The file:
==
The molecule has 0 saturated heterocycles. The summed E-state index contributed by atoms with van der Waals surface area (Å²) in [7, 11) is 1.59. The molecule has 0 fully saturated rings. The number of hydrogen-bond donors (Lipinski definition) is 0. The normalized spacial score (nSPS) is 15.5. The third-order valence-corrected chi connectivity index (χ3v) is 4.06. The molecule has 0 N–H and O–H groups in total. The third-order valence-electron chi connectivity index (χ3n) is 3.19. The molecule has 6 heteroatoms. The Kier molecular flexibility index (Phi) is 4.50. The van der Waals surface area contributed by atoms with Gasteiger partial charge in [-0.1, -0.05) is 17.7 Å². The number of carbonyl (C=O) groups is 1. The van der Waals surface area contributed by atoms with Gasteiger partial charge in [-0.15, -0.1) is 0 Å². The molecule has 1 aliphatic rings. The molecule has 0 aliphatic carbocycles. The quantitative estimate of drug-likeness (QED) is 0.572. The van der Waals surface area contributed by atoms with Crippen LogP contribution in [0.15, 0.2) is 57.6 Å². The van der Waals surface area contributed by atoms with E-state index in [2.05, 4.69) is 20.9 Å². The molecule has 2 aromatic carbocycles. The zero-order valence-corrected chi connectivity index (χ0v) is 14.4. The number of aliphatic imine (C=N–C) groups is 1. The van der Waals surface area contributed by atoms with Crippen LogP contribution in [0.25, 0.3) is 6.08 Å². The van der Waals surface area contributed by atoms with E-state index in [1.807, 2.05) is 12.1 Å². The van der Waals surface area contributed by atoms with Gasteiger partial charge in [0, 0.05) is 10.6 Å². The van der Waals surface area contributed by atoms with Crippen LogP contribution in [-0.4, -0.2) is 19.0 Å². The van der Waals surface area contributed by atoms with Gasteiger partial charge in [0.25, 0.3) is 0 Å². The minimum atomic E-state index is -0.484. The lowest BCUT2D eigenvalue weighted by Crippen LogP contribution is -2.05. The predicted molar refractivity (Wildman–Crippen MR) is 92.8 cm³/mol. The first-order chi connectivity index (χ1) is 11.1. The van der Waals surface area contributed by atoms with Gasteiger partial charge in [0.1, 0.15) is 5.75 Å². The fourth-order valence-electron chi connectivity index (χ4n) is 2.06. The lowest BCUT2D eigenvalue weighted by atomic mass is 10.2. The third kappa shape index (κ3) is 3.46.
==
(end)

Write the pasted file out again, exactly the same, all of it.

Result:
The molecule has 0 saturated heterocycles. The summed E-state index contributed by atoms with van der Waals surface area (Å²) in [7, 11) is 1.59. The molecule has 0 fully saturated rings. The number of hydrogen-bond donors (Lipinski definition) is 0. The normalized spacial score (nSPS) is 15.5. The third-order valence-corrected chi connectivity index (χ3v) is 4.06. The molecule has 0 N–H and O–H groups in total. The third-order valence-electron chi connectivity index (χ3n) is 3.19. The molecule has 6 heteroatoms. The Kier molecular flexibility index (Phi) is 4.50. The van der Waals surface area contributed by atoms with Gasteiger partial charge in [-0.1, -0.05) is 17.7 Å². The number of carbonyl (C=O) groups is 1. The van der Waals surface area contributed by atoms with Gasteiger partial charge in [-0.15, -0.1) is 0 Å². The molecule has 1 aliphatic rings. The molecule has 0 aliphatic carbocycles. The quantitative estimate of drug-likeness (QED) is 0.572. The van der Waals surface area contributed by atoms with Crippen LogP contribution in [0.15, 0.2) is 57.6 Å². The van der Waals surface area contributed by atoms with E-state index in [2.05, 4.69) is 20.9 Å². The molecule has 2 aromatic carbocycles. The zero-order valence-corrected chi connectivity index (χ0v) is 14.4. The number of aliphatic imine (C=N–C) groups is 1. The van der Waals surface area contributed by atoms with Crippen LogP contribution in [0.25, 0.3) is 6.08 Å². The van der Waals surface area contributed by atoms with E-state index in [1.807, 2.05) is 12.1 Å². The van der Waals surface area contributed by atoms with Gasteiger partial charge in [0, 0.05) is 10.6 Å². The van der Waals surface area contributed by atoms with Crippen LogP contribution in [-0.4, -0.2) is 19.0 Å². The van der Waals surface area contributed by atoms with Gasteiger partial charge in [0.25, 0.3) is 0 Å². The minimum atomic E-state index is -0.484. The lowest BCUT2D eigenvalue weighted by Crippen LogP contribution is -2.05. The predicted molar refractivity (Wildman–Crippen MR) is 92.8 cm³/mol. The first-order chi connectivity index (χ1) is 11.1. The van der Waals surface area contributed by atoms with Gasteiger partial charge in [0.1, 0.15) is 5.75 Å². The fourth-order valence-electron chi connectivity index (χ4n) is 2.06. The lowest BCUT2D eigenvalue weighted by atomic mass is 10.2. The third kappa shape index (κ3) is 3.46.